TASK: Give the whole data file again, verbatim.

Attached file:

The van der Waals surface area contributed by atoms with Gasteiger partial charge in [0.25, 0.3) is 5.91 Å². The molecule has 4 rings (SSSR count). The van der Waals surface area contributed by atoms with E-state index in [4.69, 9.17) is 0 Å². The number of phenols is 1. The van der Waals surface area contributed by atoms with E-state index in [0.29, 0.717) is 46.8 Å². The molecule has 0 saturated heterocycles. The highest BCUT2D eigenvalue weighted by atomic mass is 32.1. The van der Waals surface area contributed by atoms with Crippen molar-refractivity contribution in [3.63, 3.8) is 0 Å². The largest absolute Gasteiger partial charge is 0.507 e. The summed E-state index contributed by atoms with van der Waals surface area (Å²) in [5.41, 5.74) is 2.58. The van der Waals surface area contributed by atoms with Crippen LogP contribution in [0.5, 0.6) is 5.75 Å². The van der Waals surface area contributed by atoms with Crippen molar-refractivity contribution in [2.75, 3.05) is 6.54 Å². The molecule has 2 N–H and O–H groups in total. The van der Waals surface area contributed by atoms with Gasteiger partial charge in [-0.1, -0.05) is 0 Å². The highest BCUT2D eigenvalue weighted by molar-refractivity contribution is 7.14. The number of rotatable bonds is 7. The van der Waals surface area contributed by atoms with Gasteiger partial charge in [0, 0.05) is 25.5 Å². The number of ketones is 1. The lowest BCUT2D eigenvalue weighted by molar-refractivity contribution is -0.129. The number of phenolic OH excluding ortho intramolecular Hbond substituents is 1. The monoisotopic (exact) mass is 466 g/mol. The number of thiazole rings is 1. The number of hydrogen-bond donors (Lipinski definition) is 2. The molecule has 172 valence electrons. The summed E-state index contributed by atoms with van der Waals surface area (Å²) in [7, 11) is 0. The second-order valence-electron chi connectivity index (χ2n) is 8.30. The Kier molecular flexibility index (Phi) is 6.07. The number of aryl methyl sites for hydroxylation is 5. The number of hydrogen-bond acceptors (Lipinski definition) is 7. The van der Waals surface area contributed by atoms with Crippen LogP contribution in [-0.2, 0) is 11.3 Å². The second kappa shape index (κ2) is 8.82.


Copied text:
The van der Waals surface area contributed by atoms with Gasteiger partial charge in [0.25, 0.3) is 5.91 Å². The molecule has 4 rings (SSSR count). The van der Waals surface area contributed by atoms with E-state index in [4.69, 9.17) is 0 Å². The number of phenols is 1. The van der Waals surface area contributed by atoms with E-state index in [0.29, 0.717) is 46.8 Å². The molecule has 0 saturated heterocycles. The highest BCUT2D eigenvalue weighted by atomic mass is 32.1. The van der Waals surface area contributed by atoms with Crippen molar-refractivity contribution in [3.63, 3.8) is 0 Å². The largest absolute Gasteiger partial charge is 0.507 e. The summed E-state index contributed by atoms with van der Waals surface area (Å²) in [5.41, 5.74) is 2.58. The van der Waals surface area contributed by atoms with Crippen LogP contribution in [0.5, 0.6) is 5.75 Å². The van der Waals surface area contributed by atoms with Crippen molar-refractivity contribution in [2.75, 3.05) is 6.54 Å². The molecule has 2 N–H and O–H groups in total. The van der Waals surface area contributed by atoms with Gasteiger partial charge in [-0.1, -0.05) is 0 Å². The highest BCUT2D eigenvalue weighted by molar-refractivity contribution is 7.14. The number of rotatable bonds is 7. The van der Waals surface area contributed by atoms with Gasteiger partial charge in [0, 0.05) is 25.5 Å². The number of ketones is 1. The lowest BCUT2D eigenvalue weighted by molar-refractivity contribution is -0.129. The number of phenolic OH excluding ortho intramolecular Hbond substituents is 1. The monoisotopic (exact) mass is 466 g/mol. The number of thiazole rings is 1. The number of hydrogen-bond donors (Lipinski definition) is 2. The molecule has 172 valence electrons. The summed E-state index contributed by atoms with van der Waals surface area (Å²) in [7, 11) is 0. The second-order valence-electron chi connectivity index (χ2n) is 8.30. The Kier molecular flexibility index (Phi) is 6.07. The number of aryl methyl sites for hydroxylation is 5. The number of hydrogen-bond acceptors (Lipinski definition) is 7. The van der Waals surface area contributed by atoms with Crippen LogP contribution in [-0.2, 0) is 11.3 Å². The second kappa shape index (κ2) is 8.82.